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Korean Tea Ceremony

Korean Tea Ceremony The Korean tea ceremony is an ancient tea ceremony that has been practiced for over a thousand years in Korea. The Korean tea ceremony was inspired by China and preceded the Japanese tea ceremony by several hundred years. The focus of the Korean tea ceremony is the enjoyment of tea in an easy, formal and natural setting.

History of the Korean tea ceremony

The Korean tea ceremony traditionally has religious overtones. The Korean tea ceremony was traditionally used to revere the spirit of revered persons or ancestors. The first record of the Korean tea ceremony is from 661AD, when tea was given as an offering to the spirit of King Suro. Later records also show tea offerings were made in Buddhist temples to the spirits of revered monks.



During the Joseon Dynasty (1392-1910), the royal Yi family and aristocracy used tea for simple rites. There was the "Day Tea Rite" which was a common daytime ritual and a "Special Tea Rite" for specific occasions. Towards the end of the dynasty, commoners joined the trend and used tea for ancestral rites.

Equipment used in the Korean tea ceremony

The equipment used in the Korean tea ceremony varies between seasons. Generally, however, the emphasis is on naturalness in form, emotion and coloring. Most bowls are decorated in a natural style and are made with clay. Some bowl decorations include a bamboo, bark, or pebble appearance. Summer equipment would include shallow bowls called katade, where hot water would be poured into, before being poured into a teapot. Autumn and winter equipment consist of taller, narrower bowls called irabo, which are designed to contain and maintain heat. These bowls are typically spiral in shape, with a high rim. With summer, autumn and winter equipment, the tea cups essentially remain the same. Tea cups used in the Korean tea ceremony have covers that are raised before drinking. This is to hide the open mouth.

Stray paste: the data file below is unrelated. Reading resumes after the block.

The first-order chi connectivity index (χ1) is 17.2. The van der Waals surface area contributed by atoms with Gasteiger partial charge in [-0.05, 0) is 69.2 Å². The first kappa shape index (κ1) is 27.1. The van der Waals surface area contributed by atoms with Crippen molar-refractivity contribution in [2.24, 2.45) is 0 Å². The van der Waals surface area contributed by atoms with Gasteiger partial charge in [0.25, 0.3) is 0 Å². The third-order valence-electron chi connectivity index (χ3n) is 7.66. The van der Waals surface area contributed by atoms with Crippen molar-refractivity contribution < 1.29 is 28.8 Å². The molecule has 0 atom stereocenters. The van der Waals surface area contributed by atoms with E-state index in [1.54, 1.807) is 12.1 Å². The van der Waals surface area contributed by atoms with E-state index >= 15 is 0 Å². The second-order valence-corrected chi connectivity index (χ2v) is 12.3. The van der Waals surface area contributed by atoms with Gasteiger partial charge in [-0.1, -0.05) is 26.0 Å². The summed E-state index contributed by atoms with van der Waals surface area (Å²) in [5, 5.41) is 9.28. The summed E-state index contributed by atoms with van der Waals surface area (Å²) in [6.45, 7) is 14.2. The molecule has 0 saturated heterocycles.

Procedure of the Korean tea ceremony

As the Korean tea ceremony places emphasis on ease and naturalness, there are few rules and rituals regarding its procedure. As a result, there is a great deal of variety in the appearance of tea houses, choice of tea, choice of food and the acoustic and visual ambiance of the tea houses. Water from a local source is generally preferred, and some tea houses had their own springs. In the Korean tea ceremony, water is boiled over a wood fire, then poured into a teapot and used. The tea is initially poured into warmed cups, with the teapot held a certain distance above the cup to create bubbles in the tea. The bubbles are said to confer good luck.

Tea used in the Korean tea ceremony

The tea used in the Korean tea ceremony can vary. Historically, Pu-erh tea (an aged tea from China) was used in the Korean tea ceremony. In modern times, green tea is most often served. Other teas such as Chrysanthemum tea or Persimmon leaf tea may be served at different times of the year. There is an emphasis on fresh tea and new harvests, and aged tea is now rarely used.